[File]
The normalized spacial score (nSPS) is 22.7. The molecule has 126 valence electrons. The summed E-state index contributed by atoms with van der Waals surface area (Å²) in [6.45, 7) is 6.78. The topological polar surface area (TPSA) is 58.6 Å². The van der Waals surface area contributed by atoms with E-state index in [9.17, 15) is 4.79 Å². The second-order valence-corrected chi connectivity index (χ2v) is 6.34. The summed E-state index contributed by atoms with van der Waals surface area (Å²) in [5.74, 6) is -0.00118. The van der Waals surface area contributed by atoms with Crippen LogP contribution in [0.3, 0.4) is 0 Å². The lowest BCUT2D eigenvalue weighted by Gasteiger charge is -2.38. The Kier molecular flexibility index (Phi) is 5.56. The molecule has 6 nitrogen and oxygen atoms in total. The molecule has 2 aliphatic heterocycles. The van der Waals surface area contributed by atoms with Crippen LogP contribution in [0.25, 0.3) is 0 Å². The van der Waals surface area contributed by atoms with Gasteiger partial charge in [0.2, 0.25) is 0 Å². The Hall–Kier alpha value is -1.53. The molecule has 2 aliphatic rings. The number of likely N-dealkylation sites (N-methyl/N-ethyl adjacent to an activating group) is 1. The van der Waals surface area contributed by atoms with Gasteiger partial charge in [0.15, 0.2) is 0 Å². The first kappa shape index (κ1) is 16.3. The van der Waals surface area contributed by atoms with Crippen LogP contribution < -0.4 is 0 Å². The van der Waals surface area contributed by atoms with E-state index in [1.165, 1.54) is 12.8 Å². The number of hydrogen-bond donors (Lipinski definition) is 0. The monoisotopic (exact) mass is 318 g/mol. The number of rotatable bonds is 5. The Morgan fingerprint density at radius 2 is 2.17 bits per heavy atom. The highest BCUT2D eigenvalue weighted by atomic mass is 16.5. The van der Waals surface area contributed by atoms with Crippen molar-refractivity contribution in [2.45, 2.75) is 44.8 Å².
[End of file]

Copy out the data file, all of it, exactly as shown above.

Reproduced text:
The normalized spacial score (nSPS) is 22.7. The molecule has 126 valence electrons. The summed E-state index contributed by atoms with van der Waals surface area (Å²) in [6.45, 7) is 6.78. The topological polar surface area (TPSA) is 58.6 Å². The van der Waals surface area contributed by atoms with E-state index in [9.17, 15) is 4.79 Å². The second-order valence-corrected chi connectivity index (χ2v) is 6.34. The summed E-state index contributed by atoms with van der Waals surface area (Å²) in [5.74, 6) is -0.00118. The van der Waals surface area contributed by atoms with Crippen LogP contribution in [0.3, 0.4) is 0 Å². The lowest BCUT2D eigenvalue weighted by Gasteiger charge is -2.38. The Kier molecular flexibility index (Phi) is 5.56. The molecule has 6 nitrogen and oxygen atoms in total. The molecule has 2 aliphatic heterocycles. The van der Waals surface area contributed by atoms with Crippen LogP contribution in [0.25, 0.3) is 0 Å². The van der Waals surface area contributed by atoms with Gasteiger partial charge in [0.2, 0.25) is 0 Å². The Hall–Kier alpha value is -1.53. The molecule has 2 aliphatic rings. The number of likely N-dealkylation sites (N-methyl/N-ethyl adjacent to an activating group) is 1. The van der Waals surface area contributed by atoms with Gasteiger partial charge in [0.15, 0.2) is 0 Å². The first kappa shape index (κ1) is 16.3. The van der Waals surface area contributed by atoms with Crippen LogP contribution < -0.4 is 0 Å². The van der Waals surface area contributed by atoms with E-state index in [1.165, 1.54) is 12.8 Å². The number of hydrogen-bond donors (Lipinski definition) is 0. The monoisotopic (exact) mass is 318 g/mol. The number of rotatable bonds is 5. The Morgan fingerprint density at radius 2 is 2.17 bits per heavy atom. The highest BCUT2D eigenvalue weighted by atomic mass is 16.5. The van der Waals surface area contributed by atoms with Crippen molar-refractivity contribution in [2.45, 2.75) is 44.8 Å².